The Royals have had one winning season in the past 18 years. They have not been to the postseason since 1985 when they won the World Series. Since that title, it has been nothing but frustration for the brave baseball fans remaining in Kansas City. In a recent letter to the Kansas City Star, a group of fans decided to air their grievances with team owner David Glass.

As Bottom Line Communications pointed out, fed up Royals fan Joe Accurso recently launched a website called No-More-Glass.com. The original goal of the site was to raise enough money to publish the following ad (click to enlarge):

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Kansas City Royals Continue to be a Losing Franchise

According to reliable sources (Wikipedia), “The Kansas City Royals are a Major League Baseball team based in Kansas City, Missouri.” Only part of that is true. Here is a toast to one of the only teams in professional sports to defy the laws of physics and be able to reacquire the “expansion team” label. If KC is the so-called “Heart of America,” then the Royals are its atherosclerosis. Kansas City is a place that prides itself on its contribution to jazz and blues, apparently its autocracy (Kings? Chiefs? Royals?) and its barbecue legacy. The latter being the most appropriate in this case, since the town has been trying to unsuccessfully clean up the mess left by the team over the last quarter-century, a mess that has nothing to do with sauce or pine tar for that matter. Anyone have a WetNap?

Legend has it that the Royals began play in 1969 shortly before Neil Armstrong set foot on the lunar surface but right after many Kansas Citians (City-ites?) stepped in a pile of something. Two years later, they had their first winning season under a manager ironically named Lemon. Baseball’s version of Methuselah, Jack McKeon, took over as manager in 1973 (yup, the same one — McKeon that is). Along the way, the Royals became Major League Baseball’s laugh track. The Yankees periodically used the team as their unofficial farm club, with players like Lou Piniella making their way through the confines of Kaufmann Stadium before getting their reprieve in the Bronx.

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Soldier Proposes to Girlfriend at Royals Game on Memorial Day (Video)

Monday was Memorial Day and many baseball teams supported the holiday by wearing tribute caps. Several teams also had soldiers participate in game-day ceremonies such as throwing out the first pitch or singing God Bless America. In Kansas City, the best gesture of all may have taken place.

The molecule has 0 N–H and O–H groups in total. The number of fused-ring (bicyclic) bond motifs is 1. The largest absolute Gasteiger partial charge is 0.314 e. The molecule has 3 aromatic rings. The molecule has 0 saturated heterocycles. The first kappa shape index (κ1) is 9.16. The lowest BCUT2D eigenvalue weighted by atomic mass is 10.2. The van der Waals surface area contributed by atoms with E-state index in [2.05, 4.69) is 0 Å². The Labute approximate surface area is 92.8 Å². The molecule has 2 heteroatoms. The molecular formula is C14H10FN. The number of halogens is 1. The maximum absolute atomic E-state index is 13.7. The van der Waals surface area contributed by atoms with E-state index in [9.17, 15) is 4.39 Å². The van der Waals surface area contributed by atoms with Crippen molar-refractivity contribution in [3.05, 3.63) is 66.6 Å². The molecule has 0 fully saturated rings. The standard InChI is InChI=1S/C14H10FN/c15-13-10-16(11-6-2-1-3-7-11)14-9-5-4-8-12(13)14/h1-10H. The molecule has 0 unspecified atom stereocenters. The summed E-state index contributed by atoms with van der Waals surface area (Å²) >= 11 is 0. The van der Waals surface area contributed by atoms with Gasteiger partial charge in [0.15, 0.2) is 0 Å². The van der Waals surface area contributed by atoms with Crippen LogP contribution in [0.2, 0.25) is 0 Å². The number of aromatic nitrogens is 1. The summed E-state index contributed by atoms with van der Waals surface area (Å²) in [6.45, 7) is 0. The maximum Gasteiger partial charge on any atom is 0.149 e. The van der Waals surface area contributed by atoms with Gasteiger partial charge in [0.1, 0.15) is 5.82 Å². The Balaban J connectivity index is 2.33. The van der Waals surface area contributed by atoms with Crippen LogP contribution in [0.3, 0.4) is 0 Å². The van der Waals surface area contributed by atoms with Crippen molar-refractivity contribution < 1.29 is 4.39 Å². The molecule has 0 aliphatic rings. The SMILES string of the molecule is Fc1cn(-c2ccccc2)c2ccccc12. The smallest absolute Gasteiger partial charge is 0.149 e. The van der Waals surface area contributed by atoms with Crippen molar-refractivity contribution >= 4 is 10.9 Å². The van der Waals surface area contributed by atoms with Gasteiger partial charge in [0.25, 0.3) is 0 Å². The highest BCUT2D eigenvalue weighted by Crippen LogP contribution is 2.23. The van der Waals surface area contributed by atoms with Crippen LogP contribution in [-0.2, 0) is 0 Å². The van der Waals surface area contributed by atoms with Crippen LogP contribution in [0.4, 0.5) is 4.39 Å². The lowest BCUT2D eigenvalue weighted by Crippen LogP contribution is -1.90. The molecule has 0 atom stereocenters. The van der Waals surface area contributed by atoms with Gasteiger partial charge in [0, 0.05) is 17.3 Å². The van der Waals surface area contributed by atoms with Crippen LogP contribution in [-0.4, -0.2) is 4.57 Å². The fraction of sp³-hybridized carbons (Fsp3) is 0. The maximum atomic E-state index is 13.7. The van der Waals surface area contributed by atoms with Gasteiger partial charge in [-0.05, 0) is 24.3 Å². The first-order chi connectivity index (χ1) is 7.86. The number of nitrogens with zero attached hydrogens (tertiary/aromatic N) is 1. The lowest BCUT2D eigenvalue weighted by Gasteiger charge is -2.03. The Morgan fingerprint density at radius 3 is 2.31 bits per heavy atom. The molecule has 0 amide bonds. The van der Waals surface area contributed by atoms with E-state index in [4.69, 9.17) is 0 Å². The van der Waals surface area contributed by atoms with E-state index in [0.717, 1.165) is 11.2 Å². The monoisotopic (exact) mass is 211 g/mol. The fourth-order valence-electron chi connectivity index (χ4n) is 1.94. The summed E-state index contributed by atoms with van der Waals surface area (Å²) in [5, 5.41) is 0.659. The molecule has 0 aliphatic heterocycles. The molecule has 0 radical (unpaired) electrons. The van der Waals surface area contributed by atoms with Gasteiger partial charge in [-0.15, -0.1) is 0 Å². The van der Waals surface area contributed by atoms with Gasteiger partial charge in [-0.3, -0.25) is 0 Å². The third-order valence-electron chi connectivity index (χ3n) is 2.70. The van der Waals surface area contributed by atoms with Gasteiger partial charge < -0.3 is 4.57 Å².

As I was watching the Angels-Royals game on TV, they showed a soldier who surprised his girlfriend by proposing to her at Kauffman Stadium — only there was a catch; the Royals were in on the surprise. Check out the video brought to us courtesy of Big League Stew:

Congrats to Eddie and Celi on their engagement. It’s never easy doing something like that in such a public forum, but that was a beautiful moment. Kudos to the Royals for helping to arrange it, and I’m glad it worked out much better than this recent ballpark proposal turned disaster.

Royals Losing Wearing on Zack Greinke

If there’s anything Royals fans have to look forward to it’s two things: watching games in the picturesque Kauffman Stadium and days when Zack Greinke starts. While Kauffman Stadium may be around the rest of the century, Greinke is only under contract with the team through 2012. Making matters worse for Royals fans, Greinke has made it clear that he’s sick of the losing and constant “rebuilding” going on within the organization that has put together just one winning season since 1993. Check out the strong words from last year’s AL Cy Young winner courtesy of The Kansas City Star:

“It’s not real exciting to have to go through it again,” he said. “It’s been six years with me, and most people (who are Royals fans) have been through a lot more than I have. But for me, it’s the third complete re-start/rebuilding phase.”

“I like Kansas City,” Greinke said. “It’s a town that fits me pretty well. But I don’t know…at least put a team together that has a fighting chance (to win).”

It’s a tough situation for Greinke. He probably would love to remain loyal to the only organization he’s known, but consistent losing sucks. As a pitcher, half your stats are based on the team around you; it’s difficult to get wins when your team doesn’t hit. Should Greinke choose to pursue free agency when his deal is up in 2012 (or request a trade), nobody will blame him. Greinke has been more than fair to the organization and even expressed confidence in the franchise by signing an extension. At this point everyone is hoping that the organization puts out a competitive team before too long. We all know the fans deserve it at the least.

Sources:
Greinke doubts Royals’ rebuilding plan will bear fruit soon [The Kansas City Star]